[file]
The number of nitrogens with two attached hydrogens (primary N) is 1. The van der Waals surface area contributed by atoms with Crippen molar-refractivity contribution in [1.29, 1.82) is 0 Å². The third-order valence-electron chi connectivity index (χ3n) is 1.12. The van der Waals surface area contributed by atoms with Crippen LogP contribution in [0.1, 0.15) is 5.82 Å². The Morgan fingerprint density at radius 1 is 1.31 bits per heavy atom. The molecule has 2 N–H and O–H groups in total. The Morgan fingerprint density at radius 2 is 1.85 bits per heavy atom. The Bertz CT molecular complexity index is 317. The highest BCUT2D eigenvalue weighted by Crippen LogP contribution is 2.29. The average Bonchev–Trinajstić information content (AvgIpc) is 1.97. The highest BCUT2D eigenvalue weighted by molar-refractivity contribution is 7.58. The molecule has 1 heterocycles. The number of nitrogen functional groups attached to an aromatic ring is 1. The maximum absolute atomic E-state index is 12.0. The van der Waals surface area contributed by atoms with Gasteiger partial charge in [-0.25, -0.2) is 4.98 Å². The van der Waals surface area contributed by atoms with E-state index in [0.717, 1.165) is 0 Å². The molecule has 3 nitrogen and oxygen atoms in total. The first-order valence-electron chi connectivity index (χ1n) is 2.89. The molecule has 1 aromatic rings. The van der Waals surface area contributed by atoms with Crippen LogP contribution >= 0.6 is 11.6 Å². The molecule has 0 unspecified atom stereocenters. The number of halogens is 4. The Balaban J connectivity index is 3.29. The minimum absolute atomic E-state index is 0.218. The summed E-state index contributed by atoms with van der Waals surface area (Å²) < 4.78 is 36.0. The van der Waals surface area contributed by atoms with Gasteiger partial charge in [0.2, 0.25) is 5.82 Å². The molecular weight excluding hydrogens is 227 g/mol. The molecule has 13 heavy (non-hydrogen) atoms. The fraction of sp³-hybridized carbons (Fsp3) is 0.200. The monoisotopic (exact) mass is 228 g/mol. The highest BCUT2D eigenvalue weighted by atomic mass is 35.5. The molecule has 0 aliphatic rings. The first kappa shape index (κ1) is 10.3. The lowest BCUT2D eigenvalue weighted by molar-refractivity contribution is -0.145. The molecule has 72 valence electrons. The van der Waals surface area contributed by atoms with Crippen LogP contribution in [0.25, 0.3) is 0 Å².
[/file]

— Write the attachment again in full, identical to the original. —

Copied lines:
The number of nitrogens with two attached hydrogens (primary N) is 1. The van der Waals surface area contributed by atoms with Crippen molar-refractivity contribution in [1.29, 1.82) is 0 Å². The third-order valence-electron chi connectivity index (χ3n) is 1.12. The van der Waals surface area contributed by atoms with Crippen LogP contribution in [0.1, 0.15) is 5.82 Å². The Morgan fingerprint density at radius 1 is 1.31 bits per heavy atom. The molecule has 2 N–H and O–H groups in total. The Morgan fingerprint density at radius 2 is 1.85 bits per heavy atom. The Bertz CT molecular complexity index is 317. The highest BCUT2D eigenvalue weighted by Crippen LogP contribution is 2.29. The average Bonchev–Trinajstić information content (AvgIpc) is 1.97. The highest BCUT2D eigenvalue weighted by molar-refractivity contribution is 7.58. The molecule has 1 heterocycles. The number of nitrogen functional groups attached to an aromatic ring is 1. The maximum absolute atomic E-state index is 12.0. The van der Waals surface area contributed by atoms with Gasteiger partial charge in [-0.25, -0.2) is 4.98 Å². The van der Waals surface area contributed by atoms with E-state index in [0.717, 1.165) is 0 Å². The molecule has 3 nitrogen and oxygen atoms in total. The first-order valence-electron chi connectivity index (χ1n) is 2.89. The molecule has 1 aromatic rings. The van der Waals surface area contributed by atoms with Crippen LogP contribution >= 0.6 is 11.6 Å². The molecule has 0 unspecified atom stereocenters. The number of halogens is 4. The Balaban J connectivity index is 3.29. The minimum absolute atomic E-state index is 0.218. The summed E-state index contributed by atoms with van der Waals surface area (Å²) < 4.78 is 36.0. The van der Waals surface area contributed by atoms with Gasteiger partial charge in [0.2, 0.25) is 5.82 Å². The molecular weight excluding hydrogens is 227 g/mol. The molecule has 13 heavy (non-hydrogen) atoms. The fraction of sp³-hybridized carbons (Fsp3) is 0.200. The monoisotopic (exact) mass is 228 g/mol. The highest BCUT2D eigenvalue weighted by atomic mass is 35.5. The molecule has 0 aliphatic rings. The first kappa shape index (κ1) is 10.3. The lowest BCUT2D eigenvalue weighted by molar-refractivity contribution is -0.145. The molecule has 72 valence electrons. The van der Waals surface area contributed by atoms with Crippen LogP contribution in [0.25, 0.3) is 0 Å².